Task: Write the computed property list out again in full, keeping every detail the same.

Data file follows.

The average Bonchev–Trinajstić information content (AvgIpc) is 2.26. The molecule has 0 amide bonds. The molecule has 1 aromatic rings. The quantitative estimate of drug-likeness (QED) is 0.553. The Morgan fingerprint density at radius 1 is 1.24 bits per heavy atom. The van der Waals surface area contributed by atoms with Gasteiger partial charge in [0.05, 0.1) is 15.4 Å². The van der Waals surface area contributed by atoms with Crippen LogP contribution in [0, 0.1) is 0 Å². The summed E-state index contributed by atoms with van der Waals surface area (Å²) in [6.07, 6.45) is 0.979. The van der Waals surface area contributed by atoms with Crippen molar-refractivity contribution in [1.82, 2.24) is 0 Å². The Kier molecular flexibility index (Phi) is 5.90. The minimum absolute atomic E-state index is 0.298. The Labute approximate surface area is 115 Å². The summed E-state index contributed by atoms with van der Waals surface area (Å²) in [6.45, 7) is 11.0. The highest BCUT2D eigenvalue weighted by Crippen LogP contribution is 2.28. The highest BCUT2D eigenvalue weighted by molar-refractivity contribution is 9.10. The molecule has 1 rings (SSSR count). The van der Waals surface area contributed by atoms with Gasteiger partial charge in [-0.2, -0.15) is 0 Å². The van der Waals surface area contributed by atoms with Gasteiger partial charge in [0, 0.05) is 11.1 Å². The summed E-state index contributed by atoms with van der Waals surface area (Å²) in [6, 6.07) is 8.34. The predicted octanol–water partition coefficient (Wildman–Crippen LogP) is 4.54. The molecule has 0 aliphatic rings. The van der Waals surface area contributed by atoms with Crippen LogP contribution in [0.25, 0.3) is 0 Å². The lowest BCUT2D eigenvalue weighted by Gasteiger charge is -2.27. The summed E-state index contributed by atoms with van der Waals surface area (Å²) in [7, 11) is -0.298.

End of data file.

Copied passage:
The average Bonchev–Trinajstić information content (AvgIpc) is 2.26. The molecule has 0 amide bonds. The molecule has 1 aromatic rings. The quantitative estimate of drug-likeness (QED) is 0.553. The Morgan fingerprint density at radius 1 is 1.24 bits per heavy atom. The van der Waals surface area contributed by atoms with Gasteiger partial charge in [0.05, 0.1) is 15.4 Å². The van der Waals surface area contributed by atoms with Crippen LogP contribution in [0, 0.1) is 0 Å². The summed E-state index contributed by atoms with van der Waals surface area (Å²) in [6.07, 6.45) is 0.979. The van der Waals surface area contributed by atoms with Crippen molar-refractivity contribution in [1.82, 2.24) is 0 Å². The Kier molecular flexibility index (Phi) is 5.90. The minimum absolute atomic E-state index is 0.298. The Labute approximate surface area is 115 Å². The summed E-state index contributed by atoms with van der Waals surface area (Å²) in [6.45, 7) is 11.0. The highest BCUT2D eigenvalue weighted by Crippen LogP contribution is 2.28. The highest BCUT2D eigenvalue weighted by molar-refractivity contribution is 9.10. The molecule has 1 rings (SSSR count). The van der Waals surface area contributed by atoms with Gasteiger partial charge in [-0.2, -0.15) is 0 Å². The van der Waals surface area contributed by atoms with Gasteiger partial charge in [0, 0.05) is 11.1 Å². The summed E-state index contributed by atoms with van der Waals surface area (Å²) in [6, 6.07) is 8.34. The predicted octanol–water partition coefficient (Wildman–Crippen LogP) is 4.54. The molecule has 0 aliphatic rings. The van der Waals surface area contributed by atoms with Crippen LogP contribution in [0.25, 0.3) is 0 Å². The lowest BCUT2D eigenvalue weighted by Gasteiger charge is -2.27. The summed E-state index contributed by atoms with van der Waals surface area (Å²) in [7, 11) is -0.298.